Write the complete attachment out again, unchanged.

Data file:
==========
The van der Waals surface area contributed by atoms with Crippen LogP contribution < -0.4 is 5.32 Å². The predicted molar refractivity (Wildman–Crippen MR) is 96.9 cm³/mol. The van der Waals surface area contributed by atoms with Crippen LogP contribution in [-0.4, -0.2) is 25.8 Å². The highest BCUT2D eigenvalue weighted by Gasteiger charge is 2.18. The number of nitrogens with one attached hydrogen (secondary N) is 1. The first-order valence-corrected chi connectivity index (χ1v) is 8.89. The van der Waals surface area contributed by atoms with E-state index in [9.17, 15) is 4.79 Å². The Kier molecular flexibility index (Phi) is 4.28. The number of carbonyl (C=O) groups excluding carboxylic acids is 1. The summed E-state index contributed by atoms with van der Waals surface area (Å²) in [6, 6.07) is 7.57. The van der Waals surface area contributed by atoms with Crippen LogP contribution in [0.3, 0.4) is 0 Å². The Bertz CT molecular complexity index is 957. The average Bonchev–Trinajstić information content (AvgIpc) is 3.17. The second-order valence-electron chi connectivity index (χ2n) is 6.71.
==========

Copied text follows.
The van der Waals surface area contributed by atoms with Crippen LogP contribution < -0.4 is 5.32 Å². The predicted molar refractivity (Wildman–Crippen MR) is 96.9 cm³/mol. The van der Waals surface area contributed by atoms with Crippen LogP contribution in [-0.4, -0.2) is 25.8 Å². The highest BCUT2D eigenvalue weighted by Gasteiger charge is 2.18. The number of nitrogens with one attached hydrogen (secondary N) is 1. The first-order valence-corrected chi connectivity index (χ1v) is 8.89. The van der Waals surface area contributed by atoms with E-state index in [9.17, 15) is 4.79 Å². The Kier molecular flexibility index (Phi) is 4.28. The number of carbonyl (C=O) groups excluding carboxylic acids is 1. The summed E-state index contributed by atoms with van der Waals surface area (Å²) in [6, 6.07) is 7.57. The van der Waals surface area contributed by atoms with Crippen LogP contribution in [0.3, 0.4) is 0 Å². The Bertz CT molecular complexity index is 957. The average Bonchev–Trinajstić information content (AvgIpc) is 3.17. The second-order valence-electron chi connectivity index (χ2n) is 6.71.